Pam Spaulding

Palm Center's Nathaniel Frank: DADT repeal in 'grave peril'; SLDN endorses the blog swarm

Filed By Pam Spaulding | February 17, 2010 4:00 PM | comments

Filed in: Politics
Tags: Armed Service Committee, blogswarm, Don't Ask Don't Tell, Don't Ask Don't Tell repeal, gays in the military, Nathaniel Frank, Palm Center, SLDN

Whoa, two bits of big news. An essay at Huff Post by Nathaniel Frank (the author of, Unfriendly Fire: How the Gay Ban Undermines the Military and Weakens America) is a serious endorsement of yesterday's blog swarm, as is the news that Servicemembers Legal Defense Network (SLDN) also weighs in on the effort.

Yet despite the military's move to relax and soon do away with "don't ask, don't tell," repeal in Congress is in grave peril. This is so even though the much-vaunted super-majority in the senate is not necessary to repeal the current policy. As Sen. Carl Levin, the Chairman of the Armed Services Committee explained to his colleague, Sen. Joe Lieberman, an amendment to repeal the policy can be added to the must-pass Defense Authorization bill, which would turn the tables on the "no-to-everything" Republicans: the amendment would require a supermajority not to pass, but to remove, meaning that in order to keep the ban in place, the GOP would have to block the entire Pentagon spending bill, publicly undercutting the military.

And it's not just a misguided fantasy of a few radical gay and ally bloggers that HRC needs to use its influence and access to push the administration and Congress to act.

It's also not helping that the gay community has too often given the President a pass on leading on this issue. Yes, Congress has to pass repeal to get this law off the books, but that process should begin with Obama telling the Pentagon to put repeal in the Authorization bill. And for that to happen, gay groups will need to let the White House know that the status quo is not acceptable. Bloggers this week called for the President to take the lead, but also focused their attention on the Human Rights Campaign (HRC), the most powerful gay rights group in the world, which has been accused of championing repeal publicly, while privately assuring the White House that it can continue to go slow. Some feel that HRC would rather fundraise for several years on the illusion of momentum than actually help to achieve repeal. If HRC wants to disabuse the community of that suspicion, it will need to ensure that its prized access to Washington power is used to have a real impact, rather than to enjoy that access for its own sake. One reasonable option would be to publicly tell the President that it will not endorse him for re-election if he does not secure repeal in his first term, a promise that Press Secretary Robert Gibbs said he believed the President would keep.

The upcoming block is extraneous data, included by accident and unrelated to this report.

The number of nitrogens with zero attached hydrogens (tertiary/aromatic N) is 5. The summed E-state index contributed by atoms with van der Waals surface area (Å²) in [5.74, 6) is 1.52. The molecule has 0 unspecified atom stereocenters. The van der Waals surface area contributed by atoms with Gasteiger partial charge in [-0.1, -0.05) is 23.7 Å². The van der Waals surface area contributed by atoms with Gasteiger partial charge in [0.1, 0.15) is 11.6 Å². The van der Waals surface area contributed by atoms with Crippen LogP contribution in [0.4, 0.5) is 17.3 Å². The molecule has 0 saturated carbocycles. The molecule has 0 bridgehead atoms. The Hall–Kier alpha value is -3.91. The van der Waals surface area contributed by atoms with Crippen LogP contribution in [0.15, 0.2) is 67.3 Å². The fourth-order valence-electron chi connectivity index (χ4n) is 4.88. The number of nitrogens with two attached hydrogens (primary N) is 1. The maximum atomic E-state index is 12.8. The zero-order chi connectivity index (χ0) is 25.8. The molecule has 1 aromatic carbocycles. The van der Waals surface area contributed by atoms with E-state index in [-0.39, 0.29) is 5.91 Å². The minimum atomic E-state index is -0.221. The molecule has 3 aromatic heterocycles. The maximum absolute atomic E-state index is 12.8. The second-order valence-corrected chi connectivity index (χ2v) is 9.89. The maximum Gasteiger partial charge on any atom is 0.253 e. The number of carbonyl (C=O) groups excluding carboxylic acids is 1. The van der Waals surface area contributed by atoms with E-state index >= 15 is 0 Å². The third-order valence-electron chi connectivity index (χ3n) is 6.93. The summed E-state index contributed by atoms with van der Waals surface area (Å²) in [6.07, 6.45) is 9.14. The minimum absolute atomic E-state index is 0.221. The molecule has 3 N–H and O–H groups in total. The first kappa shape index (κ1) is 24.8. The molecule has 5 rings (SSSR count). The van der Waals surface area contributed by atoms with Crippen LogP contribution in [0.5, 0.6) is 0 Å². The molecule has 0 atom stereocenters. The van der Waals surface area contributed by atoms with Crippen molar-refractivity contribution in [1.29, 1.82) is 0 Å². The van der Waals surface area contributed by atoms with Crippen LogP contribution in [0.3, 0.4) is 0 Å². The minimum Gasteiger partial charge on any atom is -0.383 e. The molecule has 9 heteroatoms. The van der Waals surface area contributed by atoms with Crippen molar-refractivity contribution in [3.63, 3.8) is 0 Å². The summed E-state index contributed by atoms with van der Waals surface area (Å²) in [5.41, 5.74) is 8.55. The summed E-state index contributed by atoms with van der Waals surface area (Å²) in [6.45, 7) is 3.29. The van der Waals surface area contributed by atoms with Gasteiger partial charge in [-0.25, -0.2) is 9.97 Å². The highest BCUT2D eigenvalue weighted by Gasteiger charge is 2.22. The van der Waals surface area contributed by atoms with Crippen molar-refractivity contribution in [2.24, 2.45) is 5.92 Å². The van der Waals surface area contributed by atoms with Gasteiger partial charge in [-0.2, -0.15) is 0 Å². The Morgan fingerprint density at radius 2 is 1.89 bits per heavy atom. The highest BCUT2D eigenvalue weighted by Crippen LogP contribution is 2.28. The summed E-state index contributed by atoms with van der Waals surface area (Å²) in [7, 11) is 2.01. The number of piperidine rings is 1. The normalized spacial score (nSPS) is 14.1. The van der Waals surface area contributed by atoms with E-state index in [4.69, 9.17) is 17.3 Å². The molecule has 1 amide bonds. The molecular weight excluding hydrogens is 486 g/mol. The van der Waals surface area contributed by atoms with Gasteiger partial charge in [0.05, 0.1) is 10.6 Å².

The problem is that professed proponents of repeal keep muttering that we will get repeal this year, without saying how. "There is a clear path to repeal," said an HRC spokesman this week, "and that's the one we're on." Many of us would like to know what that path is if it does not include demanding the President put it in the base bill. Because legislative repeal will only become harder after the 2010 midterm elections.

And as I said above, SLDN must know repeal is in peril. Kevin Nix at the organization's blog, Frontlines, noting that Congress can repeal while the DOD conducts its implementation study.

We join the blog swarm's call for DADT repeal this year. The best way to erase the law from the books in 2010 is for the Obama Administration to include repeal in the defense authorization bill and then for Sen. Carl Levin (D-Mich.), chairman of the Senate Armed Services Committee, to also include repeal of the law in the defense bill he reports out of his committee. Find out what you can do here.